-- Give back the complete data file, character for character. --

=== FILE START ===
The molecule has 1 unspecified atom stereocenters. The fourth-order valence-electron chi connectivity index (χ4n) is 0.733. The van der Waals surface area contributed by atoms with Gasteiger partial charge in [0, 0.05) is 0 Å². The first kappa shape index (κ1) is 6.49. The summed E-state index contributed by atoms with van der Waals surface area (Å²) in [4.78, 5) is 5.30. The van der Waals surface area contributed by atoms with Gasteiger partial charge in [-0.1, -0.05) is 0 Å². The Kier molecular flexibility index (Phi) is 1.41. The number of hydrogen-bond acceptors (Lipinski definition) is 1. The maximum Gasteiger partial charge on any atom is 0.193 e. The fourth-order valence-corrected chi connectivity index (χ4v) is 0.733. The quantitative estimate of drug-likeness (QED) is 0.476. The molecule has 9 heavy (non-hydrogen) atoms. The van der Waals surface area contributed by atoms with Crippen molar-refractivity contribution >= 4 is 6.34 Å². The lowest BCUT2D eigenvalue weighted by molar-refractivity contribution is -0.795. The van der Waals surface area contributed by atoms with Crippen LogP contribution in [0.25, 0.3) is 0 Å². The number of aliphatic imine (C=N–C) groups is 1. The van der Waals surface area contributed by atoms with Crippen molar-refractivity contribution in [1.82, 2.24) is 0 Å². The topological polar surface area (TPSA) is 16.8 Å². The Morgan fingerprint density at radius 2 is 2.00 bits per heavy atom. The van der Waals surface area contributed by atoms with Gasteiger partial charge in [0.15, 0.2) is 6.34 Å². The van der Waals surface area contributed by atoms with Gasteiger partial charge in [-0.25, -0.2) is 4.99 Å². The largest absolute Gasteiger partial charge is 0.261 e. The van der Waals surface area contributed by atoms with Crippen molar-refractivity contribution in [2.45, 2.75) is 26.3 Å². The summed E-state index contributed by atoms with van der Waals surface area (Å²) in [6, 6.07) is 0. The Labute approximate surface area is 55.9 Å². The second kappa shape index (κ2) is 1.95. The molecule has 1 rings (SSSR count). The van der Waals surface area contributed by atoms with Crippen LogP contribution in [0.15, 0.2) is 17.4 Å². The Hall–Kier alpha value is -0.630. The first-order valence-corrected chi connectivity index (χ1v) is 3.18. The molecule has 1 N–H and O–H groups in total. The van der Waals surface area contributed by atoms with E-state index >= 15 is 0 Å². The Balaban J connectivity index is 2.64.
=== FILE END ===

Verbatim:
The molecule has 1 unspecified atom stereocenters. The fourth-order valence-electron chi connectivity index (χ4n) is 0.733. The van der Waals surface area contributed by atoms with Gasteiger partial charge in [0, 0.05) is 0 Å². The first kappa shape index (κ1) is 6.49. The summed E-state index contributed by atoms with van der Waals surface area (Å²) in [4.78, 5) is 5.30. The van der Waals surface area contributed by atoms with Gasteiger partial charge in [-0.1, -0.05) is 0 Å². The Kier molecular flexibility index (Phi) is 1.41. The number of hydrogen-bond acceptors (Lipinski definition) is 1. The maximum Gasteiger partial charge on any atom is 0.193 e. The fourth-order valence-corrected chi connectivity index (χ4v) is 0.733. The quantitative estimate of drug-likeness (QED) is 0.476. The molecule has 9 heavy (non-hydrogen) atoms. The van der Waals surface area contributed by atoms with Crippen molar-refractivity contribution >= 4 is 6.34 Å². The lowest BCUT2D eigenvalue weighted by molar-refractivity contribution is -0.795. The van der Waals surface area contributed by atoms with Crippen LogP contribution in [0.25, 0.3) is 0 Å². The number of aliphatic imine (C=N–C) groups is 1. The van der Waals surface area contributed by atoms with Crippen molar-refractivity contribution in [1.82, 2.24) is 0 Å². The topological polar surface area (TPSA) is 16.8 Å². The Morgan fingerprint density at radius 2 is 2.00 bits per heavy atom. The van der Waals surface area contributed by atoms with Gasteiger partial charge in [0.15, 0.2) is 6.34 Å². The van der Waals surface area contributed by atoms with Gasteiger partial charge in [-0.25, -0.2) is 4.99 Å². The largest absolute Gasteiger partial charge is 0.261 e. The van der Waals surface area contributed by atoms with Crippen molar-refractivity contribution in [2.45, 2.75) is 26.3 Å². The summed E-state index contributed by atoms with van der Waals surface area (Å²) in [6, 6.07) is 0. The Labute approximate surface area is 55.9 Å². The second kappa shape index (κ2) is 1.95. The molecule has 1 rings (SSSR count). The van der Waals surface area contributed by atoms with Crippen LogP contribution in [0.15, 0.2) is 17.4 Å². The Hall–Kier alpha value is -0.630. The first-order valence-corrected chi connectivity index (χ1v) is 3.18. The molecule has 1 N–H and O–H groups in total. The van der Waals surface area contributed by atoms with E-state index >= 15 is 0 Å². The Balaban J connectivity index is 2.64.